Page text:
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Charde arrived at St. Ann’s three years ago, when she was just 16 years old, nine months pregnant, and homeless. As soon as she entered St. Ann’s High School - just a few weeks after giving birth to her son – Principal Valerie Swain knew that her new student was special.
In fact, Charde’s determination to succeed in school was apparent to all of her teachers as well as Ms. Swain from the very beginning. Mrs. Courtney Beckler, St. Ann’s Mathematics and Technology teacher, recalls thinking that “the school could be collapsing around [Charde] and she would still be sitting at her desk, ready to start the next assignment.”
Charde was also a standout to her classmates, who looked to her a as a role model. As young, single mothers themselves, they understood how difficult it is can be thrive in school and at work while also raising a child. Only 40 percent of young women who have a child before age 18 finish high school, and less than two percent of teen mothers finish college by age 30. Charde blossomed in St. Ann’s High School’s small classes, where teachers and counselors worked closely with her to identify her academic and career goals and chart her path to success.
When Charde reached her Career Research and Development course - a junior year requirement for graduation - she chose to volunteer at Providence Hospital. Once again, Charde’s supervisors and coworkers quickly recognized that this young woman had an unshakeable work ethic. Mrs. Roxanne Hurston, the Manager of Volunteer Services for Providence Hospital, cannot recall a day in over three years that Charde was ever late or absent, an extraordinary accomplishment for a young woman balancing work, school and parenthood. “When the clock hit 1pm, I always knew that Charde would be walking through that door.”
Even after Charde finished the course requirements, she asked to continue volunteering at Providence, hoping to strengthen her resume so that she could find employment after graduation. At the end of the 2013-14 school year, Principal Swain announced that Charde had been accepted into a competitive work-study program, affording her the opportunity to attend school in the morning and work as a paid intern in the afternoons.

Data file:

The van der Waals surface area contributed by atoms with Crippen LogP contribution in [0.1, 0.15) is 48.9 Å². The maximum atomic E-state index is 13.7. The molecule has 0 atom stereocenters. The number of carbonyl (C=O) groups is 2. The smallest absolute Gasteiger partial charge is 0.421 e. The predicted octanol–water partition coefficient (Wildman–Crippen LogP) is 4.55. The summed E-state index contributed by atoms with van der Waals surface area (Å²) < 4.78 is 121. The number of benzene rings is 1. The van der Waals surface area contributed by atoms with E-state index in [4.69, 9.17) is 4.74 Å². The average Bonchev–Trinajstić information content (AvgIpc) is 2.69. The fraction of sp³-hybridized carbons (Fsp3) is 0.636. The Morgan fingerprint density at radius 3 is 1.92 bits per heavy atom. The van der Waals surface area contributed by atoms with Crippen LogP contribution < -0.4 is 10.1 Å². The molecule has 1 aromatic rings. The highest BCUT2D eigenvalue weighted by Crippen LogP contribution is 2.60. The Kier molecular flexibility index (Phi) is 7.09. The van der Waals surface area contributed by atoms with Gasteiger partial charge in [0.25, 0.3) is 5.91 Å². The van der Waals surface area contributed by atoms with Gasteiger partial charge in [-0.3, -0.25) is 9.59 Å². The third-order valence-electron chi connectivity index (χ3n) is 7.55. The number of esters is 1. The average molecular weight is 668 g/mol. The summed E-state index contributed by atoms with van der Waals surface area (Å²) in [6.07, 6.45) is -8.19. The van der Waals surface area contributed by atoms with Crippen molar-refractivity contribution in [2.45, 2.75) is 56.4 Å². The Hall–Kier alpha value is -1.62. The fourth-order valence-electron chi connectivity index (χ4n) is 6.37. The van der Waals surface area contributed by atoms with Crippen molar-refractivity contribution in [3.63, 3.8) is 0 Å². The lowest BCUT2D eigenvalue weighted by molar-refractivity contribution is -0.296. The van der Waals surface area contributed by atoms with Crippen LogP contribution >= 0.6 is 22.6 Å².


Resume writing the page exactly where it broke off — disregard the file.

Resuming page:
This past May 29th, just before Charde was to receive her high school diploma, her work-study supervisor walked to the podium. Like Charde’s teachers and colleagues who spoke before him, Mr. Clyde Wright, Manager of Material Management at Providence Hospital, commended Charde on her work ethic, passion for the job, and reliability. At times admitted having to remind himself that Charde is just 18 years old, because her job knowledge exceeds many of his seasoned employees.
“Sometimes, things happen for a reason,” Mr. Wright told the audience of Charde’s family, friends, classmates and faculty, “And last week I found out that we are about to have a new opening in our department. Charde, I hope you will consider working for Providence Hospital, full-time.”
Not many graduates can say that they were offered a full-time job during their high school commencement ceremony. But Charde is not your average graduate.
 Shuger, L. (2012). Teen Pregnancy and High School Dropout: What Communities are Doing to Address These Issues. Washington, DC: The National Campaign to Prevent Teen and Unplanned Pregnancy and America’s Promise Alliance.